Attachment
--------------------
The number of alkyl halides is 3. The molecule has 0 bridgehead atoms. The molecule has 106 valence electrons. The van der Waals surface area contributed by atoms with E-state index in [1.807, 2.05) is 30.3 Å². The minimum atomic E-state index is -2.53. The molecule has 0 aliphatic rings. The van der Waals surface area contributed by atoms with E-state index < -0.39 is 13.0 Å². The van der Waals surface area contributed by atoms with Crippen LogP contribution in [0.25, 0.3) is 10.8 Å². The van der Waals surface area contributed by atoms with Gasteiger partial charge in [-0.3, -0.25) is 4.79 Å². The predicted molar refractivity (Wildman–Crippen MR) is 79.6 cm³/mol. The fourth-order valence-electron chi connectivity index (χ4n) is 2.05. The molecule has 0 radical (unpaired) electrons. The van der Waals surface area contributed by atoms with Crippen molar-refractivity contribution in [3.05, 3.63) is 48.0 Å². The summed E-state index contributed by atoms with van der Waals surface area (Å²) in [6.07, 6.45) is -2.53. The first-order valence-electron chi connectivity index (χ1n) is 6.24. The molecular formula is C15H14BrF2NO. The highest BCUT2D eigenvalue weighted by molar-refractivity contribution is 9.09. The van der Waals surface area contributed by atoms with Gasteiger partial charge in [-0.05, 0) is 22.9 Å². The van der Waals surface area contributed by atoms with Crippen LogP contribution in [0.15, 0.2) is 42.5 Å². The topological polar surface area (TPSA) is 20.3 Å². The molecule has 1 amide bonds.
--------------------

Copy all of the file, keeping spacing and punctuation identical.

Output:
The number of alkyl halides is 3. The molecule has 0 bridgehead atoms. The molecule has 106 valence electrons. The van der Waals surface area contributed by atoms with E-state index in [1.807, 2.05) is 30.3 Å². The minimum atomic E-state index is -2.53. The molecule has 0 aliphatic rings. The van der Waals surface area contributed by atoms with E-state index < -0.39 is 13.0 Å². The van der Waals surface area contributed by atoms with Crippen LogP contribution in [0.25, 0.3) is 10.8 Å². The van der Waals surface area contributed by atoms with Gasteiger partial charge in [-0.3, -0.25) is 4.79 Å². The predicted molar refractivity (Wildman–Crippen MR) is 79.6 cm³/mol. The fourth-order valence-electron chi connectivity index (χ4n) is 2.05. The molecule has 0 radical (unpaired) electrons. The van der Waals surface area contributed by atoms with Crippen molar-refractivity contribution in [3.05, 3.63) is 48.0 Å². The summed E-state index contributed by atoms with van der Waals surface area (Å²) in [6.07, 6.45) is -2.53. The first-order valence-electron chi connectivity index (χ1n) is 6.24. The molecular formula is C15H14BrF2NO. The highest BCUT2D eigenvalue weighted by molar-refractivity contribution is 9.09. The van der Waals surface area contributed by atoms with Gasteiger partial charge in [-0.05, 0) is 22.9 Å². The van der Waals surface area contributed by atoms with Crippen LogP contribution in [0.15, 0.2) is 42.5 Å². The topological polar surface area (TPSA) is 20.3 Å². The molecule has 1 amide bonds.